However, these products do not make up for more than just a small percentage of the brands’ overall sales, which can be seen as an indication that their sustainable efforts are only skin-deep. The textiles used in other products of these brands rarely can be traced, as the law requires them only to put information about the place of manufacture on the label. Thus, it is difficult to check whether the materials used are, in fact, sustainable.
It Made Quality Clothing Less Desirable
As mentioned above, fast fashion is focused on minimizing the costs, and it shows in the final prices of mass-produced garments. If you compare them to other, higher-quality brands, the price difference is typically considerable. This makes many people prone to getting the cheaper alternatives – a $5 T-shirt sounds like a better deal than a $50 one, especially if it features a logo of your favorite TV show.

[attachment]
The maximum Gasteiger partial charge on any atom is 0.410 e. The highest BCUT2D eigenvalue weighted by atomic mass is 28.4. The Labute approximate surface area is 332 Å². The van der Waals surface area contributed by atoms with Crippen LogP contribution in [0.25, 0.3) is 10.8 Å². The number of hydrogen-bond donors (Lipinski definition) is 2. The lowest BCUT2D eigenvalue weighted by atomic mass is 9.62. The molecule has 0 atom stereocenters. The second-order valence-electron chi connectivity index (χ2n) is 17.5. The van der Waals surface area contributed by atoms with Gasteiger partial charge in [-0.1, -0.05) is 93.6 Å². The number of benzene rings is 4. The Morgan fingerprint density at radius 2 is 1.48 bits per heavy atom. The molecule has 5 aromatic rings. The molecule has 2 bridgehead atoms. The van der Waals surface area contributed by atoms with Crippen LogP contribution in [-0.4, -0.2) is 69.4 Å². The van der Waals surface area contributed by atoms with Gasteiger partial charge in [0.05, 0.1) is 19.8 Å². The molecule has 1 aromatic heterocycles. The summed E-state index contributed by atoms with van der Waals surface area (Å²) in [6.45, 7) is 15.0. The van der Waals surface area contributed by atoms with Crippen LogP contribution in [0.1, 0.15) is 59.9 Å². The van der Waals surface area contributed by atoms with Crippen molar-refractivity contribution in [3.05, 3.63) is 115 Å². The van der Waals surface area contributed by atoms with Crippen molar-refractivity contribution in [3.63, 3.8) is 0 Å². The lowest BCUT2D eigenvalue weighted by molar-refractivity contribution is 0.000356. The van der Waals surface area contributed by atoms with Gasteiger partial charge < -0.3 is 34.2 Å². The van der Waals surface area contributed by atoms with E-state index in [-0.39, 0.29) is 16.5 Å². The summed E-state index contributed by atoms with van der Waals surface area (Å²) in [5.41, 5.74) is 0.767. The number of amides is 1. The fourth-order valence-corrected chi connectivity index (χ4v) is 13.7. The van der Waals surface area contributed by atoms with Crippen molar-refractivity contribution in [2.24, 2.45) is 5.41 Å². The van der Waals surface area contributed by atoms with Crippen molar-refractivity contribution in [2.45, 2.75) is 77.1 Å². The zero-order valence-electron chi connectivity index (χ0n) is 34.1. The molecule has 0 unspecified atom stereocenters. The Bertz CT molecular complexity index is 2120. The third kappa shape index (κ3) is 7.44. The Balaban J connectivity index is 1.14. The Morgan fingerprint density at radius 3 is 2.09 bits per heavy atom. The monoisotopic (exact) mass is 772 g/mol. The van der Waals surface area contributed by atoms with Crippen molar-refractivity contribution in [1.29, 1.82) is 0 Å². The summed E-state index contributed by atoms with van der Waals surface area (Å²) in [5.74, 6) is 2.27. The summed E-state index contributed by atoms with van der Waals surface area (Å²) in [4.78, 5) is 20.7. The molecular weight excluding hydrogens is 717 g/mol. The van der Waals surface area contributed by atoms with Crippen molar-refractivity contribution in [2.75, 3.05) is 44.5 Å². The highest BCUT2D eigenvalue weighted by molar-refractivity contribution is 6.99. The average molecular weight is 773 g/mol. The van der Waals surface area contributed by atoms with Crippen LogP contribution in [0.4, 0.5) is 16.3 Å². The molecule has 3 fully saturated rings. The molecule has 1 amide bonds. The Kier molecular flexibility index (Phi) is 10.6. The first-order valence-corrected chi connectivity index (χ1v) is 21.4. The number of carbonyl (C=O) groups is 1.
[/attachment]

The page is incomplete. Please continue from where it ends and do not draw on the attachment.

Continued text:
What’s worse, this trend can also be observed among the big names in the fashion industry. Brands like Gucci have started to produce cheaper clothing lines that are easier to access to a wider audience. This means that now you can get yourself an item with a prestigious brand’s logo without having to spend thousands of dollars. The only downside is that the item will most probably be of worse quality than those of similarly-priced sustainable brands without a trendy marking.
Sometimes you hear older people talking about how they used to buy one pair of jeans and wear it for years. At first, it may sound like an exaggeration, but there may be some truth to it. The clothing industry back then wasn’t that much focused on trends – the clothes were made to last. Unfortunately, this is not the case anymore.
The current state of the fashion industry is worrisome. Ever-changing trends, low-quality garments, and unethical practices have become the norm. By quitting fast fashion, you can do something good for the environment, support sustainable brands, and explore less-known manufacturers of quality clothing. So next time you’re in a store, and you see an item of clothing you like, think twice before buying it.